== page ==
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I would like to be able to test whether a paragraph has one or more page breaks. If it does, I would like to print text immediately after each break. In some cases a paragraph may not have a break; in other cases there may be one or more breaks. I understand this would probably require wrapping in an environment or macro.

Answers to similar questions have suggested using counters to compare page numbers. This allows me to determine whether there is a break, but is not useful for inserting text after that break (and I can't see it working if there were multiple breaks).

Including an example is difficult because it's just a paragraph of text, but here's an attempt:

\testifbreak{Cras mattis consectetur purus sit amet fermentum. Cum sociis natoque penatibus et magnis dis parturient montes, nascetur ridiculus mus. Donec sed odio dui. Maecenas sed diam eget risus varius blandit sit amet non magna. Donec id elit non mi porta gravida at eget metus.}

What I would like this to do is test if that chunk of text extends over a page. If it does not, it would just print the text as-is. If it did extend over the page I would like it to print something like:

Cras mattis consectetur purus sit amet fermentum. Cum sociis natoque penatibus et magnis dis parturient montes, nascetur ridiculus mus. Donec sed odio dui. Maecenas


CONTINUED

sed diam eget risus varius blandit sit amet non magna. Donec id elit non mi porta gravida at eget metus.

On each subsequent page, I would like it to print 'CONTINUED' if the text goes over the page.

Help is greatly appreciated!

EDIT

I edited the above question on the suggestion of @DavidCarlisle, who indicated it was unclear (and on reflection I agree that it was).

@TeXnician provided an example using tcolorbox in their answer which worked perfectly. Many thanks for that!

  • Welcome to TeX.SX! You could use an empty tcolorbox. – TeXnician Jul 17 '17 at 9:01
  • probably \afterpage does what you want. (from the package of that name) – David Carlisle Jul 17 '17 at 11:32
  • @DavidCarlisle How would one insert that at the point where the break is? In this context not all paragraphs reach over the page. I need to test for a break and then insert, immediately after that break, some text. \afterpage prints the inserted text on the page after the paragraph, but I need it at the top of the same page. – experimenthouse Jul 17 '17 at 13:34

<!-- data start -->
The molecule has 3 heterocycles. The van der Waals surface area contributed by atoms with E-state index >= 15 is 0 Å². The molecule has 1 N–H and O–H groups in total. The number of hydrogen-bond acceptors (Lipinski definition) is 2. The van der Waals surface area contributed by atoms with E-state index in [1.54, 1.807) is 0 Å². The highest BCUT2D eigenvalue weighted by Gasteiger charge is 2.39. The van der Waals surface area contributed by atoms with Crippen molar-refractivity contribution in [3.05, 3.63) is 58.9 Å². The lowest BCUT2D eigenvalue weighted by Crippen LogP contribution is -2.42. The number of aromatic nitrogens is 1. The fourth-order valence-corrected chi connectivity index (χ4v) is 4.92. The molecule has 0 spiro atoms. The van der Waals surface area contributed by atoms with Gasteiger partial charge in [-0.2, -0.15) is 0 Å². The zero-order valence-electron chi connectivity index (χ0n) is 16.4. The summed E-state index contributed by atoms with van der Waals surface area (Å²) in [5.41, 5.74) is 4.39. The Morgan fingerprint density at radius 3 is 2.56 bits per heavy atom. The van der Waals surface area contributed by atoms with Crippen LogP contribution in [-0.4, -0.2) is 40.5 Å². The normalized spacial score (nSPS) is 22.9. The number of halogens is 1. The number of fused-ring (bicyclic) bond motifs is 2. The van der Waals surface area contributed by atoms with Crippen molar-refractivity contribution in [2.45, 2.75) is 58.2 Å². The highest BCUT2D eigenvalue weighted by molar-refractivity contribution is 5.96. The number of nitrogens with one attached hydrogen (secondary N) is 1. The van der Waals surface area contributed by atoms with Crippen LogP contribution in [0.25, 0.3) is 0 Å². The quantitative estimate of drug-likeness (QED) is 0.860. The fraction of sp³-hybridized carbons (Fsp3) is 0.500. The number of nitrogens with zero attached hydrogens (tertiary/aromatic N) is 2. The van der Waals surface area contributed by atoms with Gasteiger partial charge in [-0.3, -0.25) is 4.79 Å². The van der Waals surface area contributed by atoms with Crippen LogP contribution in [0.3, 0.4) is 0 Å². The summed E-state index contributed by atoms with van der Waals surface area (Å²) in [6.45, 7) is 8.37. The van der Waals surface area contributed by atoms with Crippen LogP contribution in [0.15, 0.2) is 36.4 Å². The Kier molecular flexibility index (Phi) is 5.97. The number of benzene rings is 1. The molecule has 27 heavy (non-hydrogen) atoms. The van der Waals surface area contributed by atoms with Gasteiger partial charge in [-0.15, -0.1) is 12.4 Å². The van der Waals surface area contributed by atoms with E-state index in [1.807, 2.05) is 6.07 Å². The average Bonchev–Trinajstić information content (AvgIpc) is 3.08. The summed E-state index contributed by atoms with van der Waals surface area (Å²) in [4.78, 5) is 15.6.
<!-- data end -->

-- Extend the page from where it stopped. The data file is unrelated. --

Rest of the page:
• @TeXnician Thank you! Could you give me an example of how that would work? – experimenthouse Jul 17 '17 at 13:34
  • It is very hard to understand your question as you have not provided any usable example code, but your question seems to imply CONTINUED appears at the top of the page following the page break which is what \afterpage{CONTINUED ... the inserted text .... } would do. – David Carlisle Jul 17 '17 at 14:11
1

Here's a solution using tcolorbox. That only works if you're willing to use an environment.

continue

\documentclass{article}

\usepackage{tcolorbox}
\tcbuselibrary{breakable,skins}
\newtcolorbox{mybreak}{
    enhanced jigsaw,breakable,frame hidden,interior hidden,boxrule=0pt,boxsep=0pt,left=0pt,right=0pt,top=0pt,bottom=0pt,
    title after break={\color{black}CONTINUED\vspace*{\baselineskip}}
}

\usepackage{lipsum}

\begin{document}
\begin{mybreak}
\lipsum\lipsum\lipsum
\end{mybreak}
\end{document}
  • This works perfectly! It means wrapping every paragraph in an environment (or inside a macro if there are other formatting conditions to be applied), as you say, but that's a small price to pay. Thank you! – experimenthouse Jul 18 '17 at 7:53
  • @experimenthouse What do you mean with other formatting conditions? The most formattings can be applied within the environment. – TeXnician Jul 18 '17 at 8:02
  • I meant that if the text was being formatted specially anyway, your solution could be integrated easily. For example: \myparagraph[1]{\begin{center}\begin{mybreak}#1\end{mybreak}\end{center}}. – experimenthouse Jul 18 '17 at 8:12
  • @experimenthouse You can use the center environment within the box. If you wanted, you could even wrap your whole document in it (okay, without floating figures and tables). – TeXnician Jul 18 '17 at 8:14
  • @experimenthouse But formatting is of course up to you. If the answer solved your problem consider upvoting and/or accepting it. – TeXnician Jul 18 '17 at 8:15

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